Every year, hundreds of Henry M. Gunn High School students clutch small stuffed animals, crouch over yearbooks in the student activities center and sprint into bathrooms to hide.
Don’t worry, they’re not in danger. The over 500 students are just participating in Gunn’s annual school-wide game of Elimination, a game where students must tag an assigned target and avoid being tagged themselves. With a few revised rules and its own student-made and student-run website, Gunn’s Elimination puts a twist on the common high school game of “Assassin.” This year, Elimination ran from Jan. 17 to Feb. 10.
Senior and senior site council representative Ethan Liang said that one of the best parts of Elimination is how it reaches different groups of Gunn students, from introverts to extroverts and athletes to academics.
“You don’t have to enjoy rallies or playing sports to enjoy this event,” Liang said.
Each participant is assigned another player — their target — at the beginning of the game. Their mission is to eliminate their target by tagging them with a miniature stuffed plushie. Once a player eliminates their first target, they take on the tagged player’s target, and the process repeats. Target assignments also refresh weekly, to keep players engaged.
Players can never get too comfortable: Elimination has a set of rules that change on a daily basis and gradually increase in intensity. During the first week, students could stay safe by following guidelines like touching a wall or holding their stuffed animal above their shoulder. However, things quickly ramped up in the second week: no participant was safe, and students had to follow specific rules to eliminate others.
“The rules are funny sometimes,” Student Activities Director Lisa Hall said. “It’s fun to see people get into the game and really try and adhere to it. … For me, I guess I get a lot of enjoyment out of seeing our students enjoy something that we have produced.”
Once a student eliminates their target, they scan their target’s QR code or input their written code into the website to receive their next target. The student that has the most “kills” and remains alive by the end of the game is declared the winner.
When the student council organized the game for the first time seven years ago, Elimination operated with a third-party website. The website shut down after a few years, however, which prompted students at Gunn to make their own.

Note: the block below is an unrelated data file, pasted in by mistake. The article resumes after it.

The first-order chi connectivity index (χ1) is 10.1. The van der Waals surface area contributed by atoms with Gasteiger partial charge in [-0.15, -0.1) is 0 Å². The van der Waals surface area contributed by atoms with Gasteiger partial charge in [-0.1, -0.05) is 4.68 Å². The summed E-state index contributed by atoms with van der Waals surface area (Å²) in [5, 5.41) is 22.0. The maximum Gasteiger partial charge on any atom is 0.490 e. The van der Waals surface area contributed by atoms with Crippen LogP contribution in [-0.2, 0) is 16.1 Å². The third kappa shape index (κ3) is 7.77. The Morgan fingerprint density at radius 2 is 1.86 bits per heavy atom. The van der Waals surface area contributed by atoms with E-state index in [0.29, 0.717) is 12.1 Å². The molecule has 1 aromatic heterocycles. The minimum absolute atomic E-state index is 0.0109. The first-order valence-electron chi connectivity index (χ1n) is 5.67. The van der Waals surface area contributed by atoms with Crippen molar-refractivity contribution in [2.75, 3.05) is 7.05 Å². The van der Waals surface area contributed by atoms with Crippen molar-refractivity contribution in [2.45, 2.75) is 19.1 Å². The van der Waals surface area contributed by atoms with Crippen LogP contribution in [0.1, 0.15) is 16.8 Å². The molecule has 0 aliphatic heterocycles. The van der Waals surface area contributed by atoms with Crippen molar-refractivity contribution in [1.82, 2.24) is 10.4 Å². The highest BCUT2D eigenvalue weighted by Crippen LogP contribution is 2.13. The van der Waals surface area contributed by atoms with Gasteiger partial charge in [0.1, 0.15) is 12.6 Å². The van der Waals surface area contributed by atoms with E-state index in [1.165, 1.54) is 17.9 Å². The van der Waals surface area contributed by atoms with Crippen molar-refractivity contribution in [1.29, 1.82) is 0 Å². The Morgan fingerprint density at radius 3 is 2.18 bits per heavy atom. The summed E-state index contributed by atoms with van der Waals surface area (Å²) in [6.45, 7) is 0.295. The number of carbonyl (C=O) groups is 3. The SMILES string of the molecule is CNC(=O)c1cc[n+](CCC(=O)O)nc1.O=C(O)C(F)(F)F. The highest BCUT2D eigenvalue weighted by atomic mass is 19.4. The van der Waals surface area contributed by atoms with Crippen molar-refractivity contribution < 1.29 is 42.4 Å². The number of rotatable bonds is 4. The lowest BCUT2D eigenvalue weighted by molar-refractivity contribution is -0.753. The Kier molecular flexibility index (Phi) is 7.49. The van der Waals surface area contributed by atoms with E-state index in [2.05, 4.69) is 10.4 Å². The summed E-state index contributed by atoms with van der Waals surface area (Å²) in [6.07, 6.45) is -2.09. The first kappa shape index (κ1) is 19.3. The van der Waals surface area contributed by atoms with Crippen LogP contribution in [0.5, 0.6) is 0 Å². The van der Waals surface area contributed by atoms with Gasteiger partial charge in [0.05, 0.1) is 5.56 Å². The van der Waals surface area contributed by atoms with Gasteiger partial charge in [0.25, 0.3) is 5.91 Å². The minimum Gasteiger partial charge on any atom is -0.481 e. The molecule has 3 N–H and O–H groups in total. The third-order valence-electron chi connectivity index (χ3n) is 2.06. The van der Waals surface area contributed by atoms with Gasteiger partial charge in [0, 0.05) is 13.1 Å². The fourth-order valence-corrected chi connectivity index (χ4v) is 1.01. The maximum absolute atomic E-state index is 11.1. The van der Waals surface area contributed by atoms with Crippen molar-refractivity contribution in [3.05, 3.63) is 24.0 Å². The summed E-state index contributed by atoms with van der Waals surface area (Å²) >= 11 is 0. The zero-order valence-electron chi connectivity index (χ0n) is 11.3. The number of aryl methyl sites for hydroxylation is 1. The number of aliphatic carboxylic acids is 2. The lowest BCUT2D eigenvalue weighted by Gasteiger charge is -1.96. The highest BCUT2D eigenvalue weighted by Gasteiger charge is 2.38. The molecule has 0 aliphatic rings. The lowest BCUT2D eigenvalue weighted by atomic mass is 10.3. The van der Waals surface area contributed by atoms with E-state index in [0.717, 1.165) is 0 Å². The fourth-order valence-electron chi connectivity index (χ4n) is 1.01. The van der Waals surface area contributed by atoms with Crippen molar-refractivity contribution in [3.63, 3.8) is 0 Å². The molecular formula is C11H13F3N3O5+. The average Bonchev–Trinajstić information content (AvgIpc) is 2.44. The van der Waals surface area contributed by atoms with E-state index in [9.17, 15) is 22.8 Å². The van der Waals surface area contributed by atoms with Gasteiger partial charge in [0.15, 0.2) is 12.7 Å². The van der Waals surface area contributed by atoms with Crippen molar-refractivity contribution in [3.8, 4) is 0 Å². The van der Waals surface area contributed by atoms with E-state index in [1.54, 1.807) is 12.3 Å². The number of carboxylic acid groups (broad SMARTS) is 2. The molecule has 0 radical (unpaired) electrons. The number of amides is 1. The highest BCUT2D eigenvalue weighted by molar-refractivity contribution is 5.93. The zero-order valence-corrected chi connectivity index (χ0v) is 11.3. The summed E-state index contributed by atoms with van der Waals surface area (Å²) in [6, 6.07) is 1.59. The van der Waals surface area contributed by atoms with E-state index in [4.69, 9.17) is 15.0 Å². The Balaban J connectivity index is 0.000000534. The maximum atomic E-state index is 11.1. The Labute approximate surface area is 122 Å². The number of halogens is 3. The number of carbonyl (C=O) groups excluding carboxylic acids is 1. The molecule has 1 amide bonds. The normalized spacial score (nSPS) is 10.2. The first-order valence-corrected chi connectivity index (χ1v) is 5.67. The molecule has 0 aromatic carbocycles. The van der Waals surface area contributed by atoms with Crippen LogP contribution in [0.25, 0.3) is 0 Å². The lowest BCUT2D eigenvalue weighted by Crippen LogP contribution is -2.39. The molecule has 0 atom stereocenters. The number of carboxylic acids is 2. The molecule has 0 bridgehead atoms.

“The original website was so easy to use, it was really great,” Hall said. “It’s hard to replicate something like that, I think, but it’s a mental challenge and a skill challenge that I welcome.”
Elimination was made and overseen by members of the SEC for the first time this year because the school added a new position of tech commissioner, filled by senior Kevin Yu. Prior to this addition, student developers remade the website every year. Whether students will continue the tradition of remaking the website each year or keep this iteration is up to next year’s tech commissioner.
“I’d like to see people remake it every single year, but I guess it’s really just up to whoever has the position next year and what they decide to do,” Yu said.
Yu, who previously created Gunn’s popular web app, said he worked primarily on the frontend of the website, while Liang and senior Alec Petridis helped build the backend.
“I was mostly just hanging around seeing the progress and then I got sucked into the project because it’s so cool,” Liang said. “We kind of treated the project like a personal passion project to learn new things.”
Senior Nimisha Sivaraman said the highlight of the game for participants is how it provides an unconventional way to meet and connect with new people.
“It might seem a little strange, you’re kind of stalking someone, but I think you actually get to know that there are a lot [of] people in the school that you don’t know,” Sivaraman said.
Senior Kyra Xue, who won Elimination for the second time in a row this year, ended with a total of 24 kills. The secret to winning Elimination twice in a row? Defense, connections and luck, Xue said.
“I made sure to always hold my animal,” Xue said. “Like, always. In a way, it seems a little paranoid and excessive, but I think that’s what helped me. … I literally thought about Elimination the entire day. It was really time consuming because I was just concentrating on it, so in a way, I’m glad that it’s over.”
Xue said that connections also helped; not just for finding out peoples’ schedules, but also for when there was no way to stay safe during the second week of the game. When one of Xue’s friends got her as a target, Xue knew she was safe from being eliminated and was free to eliminate as many targets as she wanted for a few days.
“I really could not have done this alone,” Xue said. “My friends have been there to support me through the games and they also really wanted me to win, so we work[ed] together to find information.”
When she first joined the game last year, Xue said she treated Elimination casually. Surrounded by her friends’ competitive energy, though, Xue quickly found herself taking the game more seriously — leading to her eventual win.
“I had a lot of friends who were really motivated and that motivated me,” Xue said. “During passing period, I would just go out and try to find my targets. … It’s a nice fun break in your day.”
Xue said she encourages students to sign up for and participate in Elimination because it’s a fun event that helps students become more engaged in the school community.
“I think it’s a good opportunity to meet other people, especially across grades and get to know others, and also it’s a chance for you to work with friends on something,” Xue said. “It’s kind of like Hunger Games. It’s exciting to try to stay alive in a game.”